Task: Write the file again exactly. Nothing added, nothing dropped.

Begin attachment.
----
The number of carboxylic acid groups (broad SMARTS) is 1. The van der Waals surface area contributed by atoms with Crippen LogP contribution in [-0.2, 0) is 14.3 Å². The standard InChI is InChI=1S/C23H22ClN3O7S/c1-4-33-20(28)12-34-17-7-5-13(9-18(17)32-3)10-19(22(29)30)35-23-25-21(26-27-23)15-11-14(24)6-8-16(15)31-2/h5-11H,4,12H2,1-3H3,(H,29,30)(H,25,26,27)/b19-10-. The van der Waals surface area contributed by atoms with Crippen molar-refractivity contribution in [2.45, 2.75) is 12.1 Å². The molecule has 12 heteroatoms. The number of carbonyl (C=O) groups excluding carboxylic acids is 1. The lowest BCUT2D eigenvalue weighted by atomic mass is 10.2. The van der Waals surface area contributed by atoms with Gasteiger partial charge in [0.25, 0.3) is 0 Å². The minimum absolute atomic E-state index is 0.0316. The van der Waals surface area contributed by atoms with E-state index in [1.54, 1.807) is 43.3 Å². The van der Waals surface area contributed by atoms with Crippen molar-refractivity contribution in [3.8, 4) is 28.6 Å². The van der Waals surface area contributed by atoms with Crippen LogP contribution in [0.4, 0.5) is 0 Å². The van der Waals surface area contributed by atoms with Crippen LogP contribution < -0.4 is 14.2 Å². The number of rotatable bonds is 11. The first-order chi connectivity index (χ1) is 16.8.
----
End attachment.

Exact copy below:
The number of carboxylic acid groups (broad SMARTS) is 1. The van der Waals surface area contributed by atoms with Crippen LogP contribution in [-0.2, 0) is 14.3 Å². The standard InChI is InChI=1S/C23H22ClN3O7S/c1-4-33-20(28)12-34-17-7-5-13(9-18(17)32-3)10-19(22(29)30)35-23-25-21(26-27-23)15-11-14(24)6-8-16(15)31-2/h5-11H,4,12H2,1-3H3,(H,29,30)(H,25,26,27)/b19-10-. The van der Waals surface area contributed by atoms with Crippen molar-refractivity contribution in [2.45, 2.75) is 12.1 Å². The molecule has 12 heteroatoms. The number of carbonyl (C=O) groups excluding carboxylic acids is 1. The lowest BCUT2D eigenvalue weighted by atomic mass is 10.2. The van der Waals surface area contributed by atoms with Gasteiger partial charge in [0.25, 0.3) is 0 Å². The minimum absolute atomic E-state index is 0.0316. The van der Waals surface area contributed by atoms with E-state index in [1.54, 1.807) is 43.3 Å². The van der Waals surface area contributed by atoms with Crippen molar-refractivity contribution in [3.8, 4) is 28.6 Å². The van der Waals surface area contributed by atoms with Crippen LogP contribution in [0.4, 0.5) is 0 Å². The van der Waals surface area contributed by atoms with Crippen LogP contribution < -0.4 is 14.2 Å². The number of rotatable bonds is 11. The first-order chi connectivity index (χ1) is 16.8.